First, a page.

21. Cost records reconciled to payroll?

21. Incomplete accounting—usually cost records not complete.

22. Periodic audit of payroll by internal auditors?

22. Undetected errors and frauds (all of the above).

23. Reconciliation with tax reports?

23. Over/underreporting.

24. Classification instructions?

24. Misclassified debits in accounts.

25. Review by accounting officer?

25. Accounting and classification errors.

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Chapter 05 - Risk Assessment: Internal Control Evaluation 5.70

Reports on Internal Control Over Financial Reporting (Report Modifications) a.

b.

This situation would result in an adverse opinion being issued on the effectiveness of the company’s internal control over financial reporting. Assuming that management’s appropriately concludes that it has not maintained an effective internal control over financial reporting, the auditor would express an unqualified opinion on management’s assessment of internal control over financial reporting. The standard report would be modified as follows: 

Modify the introductory paragraph to note that management’s assessment indicated the company has not maintained an effective internal control over financial reporting.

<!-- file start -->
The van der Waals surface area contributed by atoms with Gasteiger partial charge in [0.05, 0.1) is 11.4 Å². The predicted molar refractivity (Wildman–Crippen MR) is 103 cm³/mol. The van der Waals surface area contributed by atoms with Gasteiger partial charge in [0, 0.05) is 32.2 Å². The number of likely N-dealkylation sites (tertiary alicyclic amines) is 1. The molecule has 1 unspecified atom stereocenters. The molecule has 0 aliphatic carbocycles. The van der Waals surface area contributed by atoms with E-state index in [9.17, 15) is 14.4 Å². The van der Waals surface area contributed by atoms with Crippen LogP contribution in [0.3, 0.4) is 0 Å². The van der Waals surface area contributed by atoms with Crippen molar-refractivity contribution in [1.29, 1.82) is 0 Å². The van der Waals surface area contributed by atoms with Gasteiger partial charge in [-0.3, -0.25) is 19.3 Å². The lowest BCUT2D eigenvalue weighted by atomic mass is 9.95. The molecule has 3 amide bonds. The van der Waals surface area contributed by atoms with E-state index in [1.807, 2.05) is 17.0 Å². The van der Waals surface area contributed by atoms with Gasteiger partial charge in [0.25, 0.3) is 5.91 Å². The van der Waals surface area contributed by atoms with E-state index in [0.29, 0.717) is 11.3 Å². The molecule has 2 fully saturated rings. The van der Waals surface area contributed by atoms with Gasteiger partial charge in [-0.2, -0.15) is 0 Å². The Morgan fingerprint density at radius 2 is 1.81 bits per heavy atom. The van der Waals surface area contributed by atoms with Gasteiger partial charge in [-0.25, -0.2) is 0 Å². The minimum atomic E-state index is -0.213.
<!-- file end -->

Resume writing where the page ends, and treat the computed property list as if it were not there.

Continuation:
Include a paragraph immediately following the inherent limitations paragraph that defines a material weakness and describes any material weakness identified during the audit.



Modify the opinion paragraph to indicate that because of the effect of the material weakness identified, the Company has not maintained an effective internal control over financial reporting.

This situation represents a scope limitation; depending upon the significance of the scope limitation, the auditor could issue either a qualified opinion or disclaimer of opinion. If a qualified opinion is issued, the standard report would be modified as follows: 

Modify the scope paragraph to refer to scope limitation (“except for”).



Provide an explanatory paragraph describing the scope limitation. If the scope limitation is related to the inability to gather sufficient evidence with respect to a potential material weakness, this paragraph should also include the definition of a material weakness.



Modify the opinion paragraph to reflect a qualified opinion (“except for the effect of matters we might have discovered…”).

If a disclaimer of opinion is issued, the standard report would be modified as follows:

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Delete the sentence describing the auditor’s responsibility for internal control over financial reporting in the introductory paragraph.



Delete the scope paragraph.



Provide an explanatory paragraph describing the scope limitation. If the scope limitation is related to the inability to gather sufficient evidence with respect to a potential material weakness, this paragraph should also include the definition of a material weakness.



Modify the opinion paragraph to either disclaim an opinion (“the scope of our work was not sufficient to enable us to express, and we do not express, an opinion”).